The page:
Watchdog rules Syrian government behind 2017 toxic attacks

Organisation for the Prohibition of Chemical Weapons (OPCW), the global chemical weapons watchdog, has explicitly blamed the Syrian government’s air force for launching toxic attacks in the country’s western Hama region in March 2017.

The report, the first of its kind released by the OPCW on Wednesday, concluded that poisonous chlorine and sarin nerve gas was thrown over the town of Latamneh at least three times in the month.
“There are reasonable grounds to believe that the perpetrators of the use of sarin as a chemical weapon in Latamneh in 2017 … and the use of chlorine … were individuals belonging to the Syrian Arab Air Force,” OPCW team leader Santiago Onate-Laborde said in a statement.

The attacks on March 24, 25 and 30 killed civilians and medics as well as wounding dozens of people.

A special investigative unit was established by the OPCW in 2018 to identify perpetrators of the illegal attacks.

The detailed report will likely lead to fresh calls for accountability for the government of Syrian President Bashar al-Assad, who is backed by Russia and has been battling opposition factions in the country’s long-running war.
‘Very long process’

The UN body said it reached its conclusion by conducting interviews with “persons who were present in the relevant places at the time of the incidents”.
“There are reasonable grounds to believe that the perpetrators of the use of sarin as a chemical weapon in Latamneh in 2017 … and the use of chlorine … were individuals belonging to the Syrian Arab Air Force,” OPCW team leader Santiago Onate-Laborde said in a statement.

The attacks on March 24, 25 and 30 killed civilians and medics as well as wounding dozens of people.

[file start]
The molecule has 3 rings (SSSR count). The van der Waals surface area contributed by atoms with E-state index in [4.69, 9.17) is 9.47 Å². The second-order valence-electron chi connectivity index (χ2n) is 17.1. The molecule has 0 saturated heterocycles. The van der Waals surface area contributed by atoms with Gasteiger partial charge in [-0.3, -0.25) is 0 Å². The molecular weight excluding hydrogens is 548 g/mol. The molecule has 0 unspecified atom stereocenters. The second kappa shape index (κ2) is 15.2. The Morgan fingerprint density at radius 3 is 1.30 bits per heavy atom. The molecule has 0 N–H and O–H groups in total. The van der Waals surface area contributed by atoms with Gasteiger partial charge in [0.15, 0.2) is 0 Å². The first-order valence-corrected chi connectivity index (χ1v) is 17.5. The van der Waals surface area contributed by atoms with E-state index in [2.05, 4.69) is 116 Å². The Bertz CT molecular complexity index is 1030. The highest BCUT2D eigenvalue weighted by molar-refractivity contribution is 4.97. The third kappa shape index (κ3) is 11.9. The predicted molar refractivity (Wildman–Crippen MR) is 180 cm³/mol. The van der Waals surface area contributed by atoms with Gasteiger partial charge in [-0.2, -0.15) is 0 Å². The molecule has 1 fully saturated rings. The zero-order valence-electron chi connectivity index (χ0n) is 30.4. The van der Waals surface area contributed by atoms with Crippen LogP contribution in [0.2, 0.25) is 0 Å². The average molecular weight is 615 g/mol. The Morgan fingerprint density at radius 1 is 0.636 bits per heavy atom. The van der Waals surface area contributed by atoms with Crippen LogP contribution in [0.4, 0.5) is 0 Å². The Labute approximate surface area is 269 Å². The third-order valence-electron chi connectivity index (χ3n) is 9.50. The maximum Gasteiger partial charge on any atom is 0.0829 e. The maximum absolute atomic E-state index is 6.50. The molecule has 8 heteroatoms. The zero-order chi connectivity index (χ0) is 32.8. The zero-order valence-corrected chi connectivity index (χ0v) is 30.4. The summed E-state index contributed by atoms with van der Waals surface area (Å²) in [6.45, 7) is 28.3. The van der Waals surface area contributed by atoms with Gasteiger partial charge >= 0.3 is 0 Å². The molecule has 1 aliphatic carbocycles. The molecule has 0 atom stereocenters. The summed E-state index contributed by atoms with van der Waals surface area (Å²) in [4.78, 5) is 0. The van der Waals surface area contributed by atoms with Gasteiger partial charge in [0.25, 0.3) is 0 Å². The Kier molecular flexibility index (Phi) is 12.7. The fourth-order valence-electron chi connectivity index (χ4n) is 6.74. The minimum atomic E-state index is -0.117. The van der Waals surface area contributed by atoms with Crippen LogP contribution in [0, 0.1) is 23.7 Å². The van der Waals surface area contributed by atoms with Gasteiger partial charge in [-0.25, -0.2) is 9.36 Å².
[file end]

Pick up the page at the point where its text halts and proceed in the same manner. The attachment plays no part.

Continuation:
A special investigative unit was established by the OPCW in 2018 to identify perpetrators of the illegal attacks.

The detailed report will likely lead to fresh calls for accountability for the government of Syrian President Bashar al-Assad, who is backed by Russia and has been battling opposition factions in the country’s long-running war.
‘Very long process’

The UN body said it reached its conclusion by conducting interviews with “persons who were present in the relevant places at the time of the incidents”.
It also conducted “analysis of samples and remnants collected at the sites of the incidents, review of the symptomatology reported by casualties and medical staff, examination of imagery, including satellite images, and extensive consultation of experts”.

Al Jazeera’s James Bays, reporting from the UN headquarters in New York City, said that the investigation has been a “very long process”.

“For the first time, a technical – not judicial – finding says the Syrian government did it,” he said, adding that there were doubts about whether there will be any action taken towards the Syrian government with its ally, Russia, being a permanent member of the UN Security Council.

The incidents in the report are only a handful of similar attacks witnessed by Syrians in various parts of the country.

On April 4, just days after the attack on Latamneh in 2017, Syrian government forces used the banned nerve agent in a separate attack on the rebel-held town of Khan Sheikhoun in Idlib. The attack killed 87 people. UN investigators later determined the use of sarin gas.

The use of chemical weapons is strictly prohibited by international law.

Syria’s government has denied involvement and claims it no longer possesses chemical weapons following a 2013 agreement, in which it pledged to surrender its chemical arsenal.

Previous reports indicated that Syrian government forces launched other chemical attacks in the war-ravaged country since March 2013, in areas including the regions of Idlib, Hama and eastern Ghouta.

The bloody conflict, now in its 10th year, has killed at least 400,000 people and has driven millions of others from their homes, according to the UN.

Related Articles

Back to top button